1. Happy Valentines Day! Looking back, it’s amazing just how frugal the developers were with game design: of all the puzzles in the original mainframe Zork, all but three made it into the first trilogy. Only the slide puzzle, the mail-away prize from the matchbook, and Zork trivia was left unadapted. The latter is understandable (and replaced by the hunt for the Dungeon Master outfit), but I’ll be on the lookout to see if variations of the others show up in any other Infocom games.

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  2. Excellently done! Some post-game notes:

    - Your goal, all along, is to become the Dungeon Master. To become "worthy" so that he lets you through to the final puzzle, you need to have collected all of the same items that the Dungeon Master himself wears or carries: the hood and cloak, the staff, the amulet, the ring, the book, and the key. I believe when you meet him at the door past the Guardians his description reflects each of those items. (This also means you can't be blocked at the very last door by not having the key - in order to even access the final puzzle, you need to have it.)

    - All of the men you meet along the way are the Dungeon Master in various guises. The hooded figure in the Land of Shadows, the man you "tricks" you into giving up the treasure except for the staff, the old man to whom you feed bread... all one and the same.

    - Remember the vial you got from the Viking? It's an invisibility potion, and serves as an alternate solution to the Guardians of Zork. Instead of mucking about with the mirror box, you can just pop out the other side immediately after entering, walk towards the Guardians, drink the potion when one room away, and quickly scoot past them. Totally optional of course, but a neat bonus for those who make the "Hello, Sailor" leap of logic.

    - Apparently in earlier versions of the game you could exploit a bug to get around the must-get-key-before-the-earthquake issue. Normally if you die and resurrect, your items get scattered around the world, but the key won't - so that you can't go get the key and then die to relocate it elsewhere. But you could put the key *in the chest* and then die (by, say, jumping from the aqueduct), and the *chest* would relocate to somewhere else - from which you could then reclaim the key.

    I'll replay Lurking Horror and assess whether it has substantive Zork universe connections. It takes place on the campus of "G.U.E. Tech," but that's not *actually* a school related to the Great Underground Empire - it's the "George Underwood Edwards Institute of Technology" and is really more M.I.T.-meets-Lovecraft than anything else.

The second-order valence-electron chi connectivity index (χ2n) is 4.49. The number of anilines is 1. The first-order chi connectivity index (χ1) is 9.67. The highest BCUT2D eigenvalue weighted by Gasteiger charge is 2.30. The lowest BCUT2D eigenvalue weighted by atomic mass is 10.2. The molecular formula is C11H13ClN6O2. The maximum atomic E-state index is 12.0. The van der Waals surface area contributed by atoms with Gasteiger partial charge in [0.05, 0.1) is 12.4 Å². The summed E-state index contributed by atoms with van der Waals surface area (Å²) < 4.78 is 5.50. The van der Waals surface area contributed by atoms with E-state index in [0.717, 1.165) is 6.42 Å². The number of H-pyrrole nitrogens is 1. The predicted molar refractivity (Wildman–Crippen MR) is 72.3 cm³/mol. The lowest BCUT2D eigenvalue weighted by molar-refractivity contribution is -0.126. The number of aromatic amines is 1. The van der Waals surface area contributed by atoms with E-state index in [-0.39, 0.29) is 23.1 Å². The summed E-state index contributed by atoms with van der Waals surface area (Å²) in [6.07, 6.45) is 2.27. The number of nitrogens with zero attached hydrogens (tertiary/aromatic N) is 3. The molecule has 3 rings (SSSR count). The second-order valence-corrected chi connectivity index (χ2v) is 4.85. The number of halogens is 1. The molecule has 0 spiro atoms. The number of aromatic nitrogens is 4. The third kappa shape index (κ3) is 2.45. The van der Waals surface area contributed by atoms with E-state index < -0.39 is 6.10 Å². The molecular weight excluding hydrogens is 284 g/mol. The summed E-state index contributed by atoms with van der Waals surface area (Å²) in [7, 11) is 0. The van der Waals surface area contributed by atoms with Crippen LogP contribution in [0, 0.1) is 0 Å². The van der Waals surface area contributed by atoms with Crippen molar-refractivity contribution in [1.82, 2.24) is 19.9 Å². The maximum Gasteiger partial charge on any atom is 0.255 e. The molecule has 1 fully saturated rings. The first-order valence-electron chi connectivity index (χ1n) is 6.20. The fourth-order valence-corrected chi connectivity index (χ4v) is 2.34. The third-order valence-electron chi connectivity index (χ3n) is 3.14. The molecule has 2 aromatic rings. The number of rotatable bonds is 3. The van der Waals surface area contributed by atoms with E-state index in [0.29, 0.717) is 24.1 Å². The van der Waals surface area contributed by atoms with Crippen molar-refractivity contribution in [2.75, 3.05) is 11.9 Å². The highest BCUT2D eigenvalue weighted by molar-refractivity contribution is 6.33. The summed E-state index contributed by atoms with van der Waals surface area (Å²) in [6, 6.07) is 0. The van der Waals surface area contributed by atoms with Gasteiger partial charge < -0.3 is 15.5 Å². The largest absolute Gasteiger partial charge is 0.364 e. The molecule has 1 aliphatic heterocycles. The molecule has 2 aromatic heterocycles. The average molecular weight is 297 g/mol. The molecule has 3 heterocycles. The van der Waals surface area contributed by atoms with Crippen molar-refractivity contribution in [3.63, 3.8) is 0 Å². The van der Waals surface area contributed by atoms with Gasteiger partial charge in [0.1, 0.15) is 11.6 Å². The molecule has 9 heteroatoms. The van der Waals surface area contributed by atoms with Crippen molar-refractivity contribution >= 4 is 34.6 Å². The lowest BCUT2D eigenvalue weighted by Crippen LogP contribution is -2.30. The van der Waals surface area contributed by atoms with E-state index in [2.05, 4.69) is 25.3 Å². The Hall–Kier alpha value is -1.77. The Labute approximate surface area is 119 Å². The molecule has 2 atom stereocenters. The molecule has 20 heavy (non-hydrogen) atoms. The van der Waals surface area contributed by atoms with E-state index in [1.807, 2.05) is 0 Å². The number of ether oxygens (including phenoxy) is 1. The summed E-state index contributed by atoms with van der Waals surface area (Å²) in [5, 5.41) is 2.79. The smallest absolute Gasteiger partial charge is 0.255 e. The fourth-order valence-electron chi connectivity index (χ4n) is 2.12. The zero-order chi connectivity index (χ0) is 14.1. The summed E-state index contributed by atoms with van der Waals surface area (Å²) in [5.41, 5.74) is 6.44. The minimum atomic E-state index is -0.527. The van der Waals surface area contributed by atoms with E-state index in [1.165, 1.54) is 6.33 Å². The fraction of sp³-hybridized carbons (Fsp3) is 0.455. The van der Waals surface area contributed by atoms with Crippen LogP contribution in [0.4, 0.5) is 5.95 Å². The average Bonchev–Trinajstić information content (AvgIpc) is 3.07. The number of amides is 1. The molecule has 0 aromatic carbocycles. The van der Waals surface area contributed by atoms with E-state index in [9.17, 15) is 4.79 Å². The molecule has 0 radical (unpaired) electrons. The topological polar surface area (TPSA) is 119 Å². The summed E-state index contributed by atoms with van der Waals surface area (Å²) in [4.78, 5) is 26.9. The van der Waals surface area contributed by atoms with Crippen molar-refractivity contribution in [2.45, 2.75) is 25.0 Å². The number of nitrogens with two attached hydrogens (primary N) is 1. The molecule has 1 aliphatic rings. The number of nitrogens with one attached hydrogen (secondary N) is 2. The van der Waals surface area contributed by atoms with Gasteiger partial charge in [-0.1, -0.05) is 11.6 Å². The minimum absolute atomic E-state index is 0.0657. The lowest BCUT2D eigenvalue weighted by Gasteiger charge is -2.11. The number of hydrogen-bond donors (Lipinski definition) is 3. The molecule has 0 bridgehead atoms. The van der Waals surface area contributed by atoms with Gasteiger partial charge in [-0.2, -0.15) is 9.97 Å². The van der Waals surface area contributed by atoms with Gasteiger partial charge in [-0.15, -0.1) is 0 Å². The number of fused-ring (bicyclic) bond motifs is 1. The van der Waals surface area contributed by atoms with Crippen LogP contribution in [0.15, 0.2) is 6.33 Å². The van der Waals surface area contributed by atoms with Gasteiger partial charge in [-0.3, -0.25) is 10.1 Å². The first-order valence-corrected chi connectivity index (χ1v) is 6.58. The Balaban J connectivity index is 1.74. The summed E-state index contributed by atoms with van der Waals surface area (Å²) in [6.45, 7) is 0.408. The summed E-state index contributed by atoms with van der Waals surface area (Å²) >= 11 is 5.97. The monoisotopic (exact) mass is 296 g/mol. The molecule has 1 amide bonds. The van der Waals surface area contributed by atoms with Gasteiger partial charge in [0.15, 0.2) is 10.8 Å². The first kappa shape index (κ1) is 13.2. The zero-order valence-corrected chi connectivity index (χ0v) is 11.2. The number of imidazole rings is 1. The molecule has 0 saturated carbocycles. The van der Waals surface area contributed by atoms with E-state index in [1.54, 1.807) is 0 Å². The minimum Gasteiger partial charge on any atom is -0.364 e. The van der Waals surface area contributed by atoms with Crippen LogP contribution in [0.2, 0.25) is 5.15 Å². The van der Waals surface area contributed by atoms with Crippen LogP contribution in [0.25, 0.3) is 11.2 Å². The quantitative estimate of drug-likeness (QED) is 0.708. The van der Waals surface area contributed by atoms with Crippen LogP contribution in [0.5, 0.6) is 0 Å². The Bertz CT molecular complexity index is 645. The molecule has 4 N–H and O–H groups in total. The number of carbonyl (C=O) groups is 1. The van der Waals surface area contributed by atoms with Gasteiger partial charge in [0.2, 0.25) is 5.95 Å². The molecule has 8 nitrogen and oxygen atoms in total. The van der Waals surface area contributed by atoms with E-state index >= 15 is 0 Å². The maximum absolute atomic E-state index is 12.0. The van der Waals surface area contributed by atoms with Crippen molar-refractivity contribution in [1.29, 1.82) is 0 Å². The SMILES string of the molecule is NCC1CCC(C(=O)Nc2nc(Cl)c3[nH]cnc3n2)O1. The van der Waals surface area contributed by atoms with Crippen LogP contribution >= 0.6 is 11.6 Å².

Looking forward to Starcross!

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    1. Do you know the trigger for the sleeping old man in the engravings room? Was it the book? I never went back to check.

      I completely forgot about the vial, I wondered what it was. (But if it was invisibility, it would have been nice to hint at that when I drank it right before going to Zork IV.)

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    2. Then again, G.U.E. Tech appears also in some graphical Zork game, but that's probably just retroactive revamping.

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    3. "trigger for the sleeping old man"

      Invisiclues simply says that there is a chance he will appear when you enter the Engravings Room. Considering that walkthroughs say that you just have to move in and out of the room, until old man appears, I'd guess it is pretty random.

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    4. This matches my experience. I've seen the old man appear in that room sometimes simply by going there immediately at the very start of the game.

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  3. The average score was actually 41, thanks to TBD making a late stage and very large guess that didn't get included in the text.

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  4. Were they really planning Zork IV?

    The Enchanter trilogy is an extension of the Zork world, if a departure from the core gameplay, and the area shown here as Zork IV (as well as an unused puzzle or two) do end up there.

    Despite company in-jokes about and references to grues, of non-Zork-branded games I would only consider the Enchanter games and arguably Wishbringer part of the Zork legacy. But I've likely weighed in on this matter before.

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    1. Yeah, I suppose I'm being overly generous by what I consider "Zork" but I'm just having so much fun playing these games. I actively look forward to starting the next one as soon as the previous is finished. I hope that exuberance comes out in the writing. We may reach a point where an Infocom game is awful, but as of right now I am enjoying these quite a bit.

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    2. Considering the political climate of USA, I am sure no one will complain if you stretch the definition of Zork to include A Mind Forever Voyaging - that game would be topical right now.

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    3. I'm not sure that would be the best choice for my personal sanity.